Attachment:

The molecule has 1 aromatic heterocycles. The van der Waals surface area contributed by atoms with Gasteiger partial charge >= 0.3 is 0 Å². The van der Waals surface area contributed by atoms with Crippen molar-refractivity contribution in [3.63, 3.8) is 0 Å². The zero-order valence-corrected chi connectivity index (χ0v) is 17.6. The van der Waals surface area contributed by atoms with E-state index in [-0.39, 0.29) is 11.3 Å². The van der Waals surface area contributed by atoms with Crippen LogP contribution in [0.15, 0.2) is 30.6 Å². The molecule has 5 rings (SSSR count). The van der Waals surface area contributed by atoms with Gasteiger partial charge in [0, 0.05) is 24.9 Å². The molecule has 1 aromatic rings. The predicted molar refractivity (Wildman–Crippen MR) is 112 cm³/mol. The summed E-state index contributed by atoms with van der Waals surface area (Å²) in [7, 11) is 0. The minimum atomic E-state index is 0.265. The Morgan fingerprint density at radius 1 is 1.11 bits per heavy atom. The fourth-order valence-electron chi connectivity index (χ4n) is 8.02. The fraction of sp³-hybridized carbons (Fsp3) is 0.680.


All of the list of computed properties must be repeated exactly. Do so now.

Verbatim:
The molecule has 1 aromatic heterocycles. The van der Waals surface area contributed by atoms with Gasteiger partial charge >= 0.3 is 0 Å². The van der Waals surface area contributed by atoms with Crippen molar-refractivity contribution in [3.63, 3.8) is 0 Å². The zero-order valence-corrected chi connectivity index (χ0v) is 17.6. The van der Waals surface area contributed by atoms with E-state index in [-0.39, 0.29) is 11.3 Å². The van der Waals surface area contributed by atoms with Crippen LogP contribution in [0.15, 0.2) is 30.6 Å². The molecule has 5 rings (SSSR count). The van der Waals surface area contributed by atoms with Gasteiger partial charge in [0, 0.05) is 24.9 Å². The molecule has 1 aromatic rings. The predicted molar refractivity (Wildman–Crippen MR) is 112 cm³/mol. The summed E-state index contributed by atoms with van der Waals surface area (Å²) in [7, 11) is 0. The minimum atomic E-state index is 0.265. The Morgan fingerprint density at radius 1 is 1.11 bits per heavy atom. The fourth-order valence-electron chi connectivity index (χ4n) is 8.02. The fraction of sp³-hybridized carbons (Fsp3) is 0.680.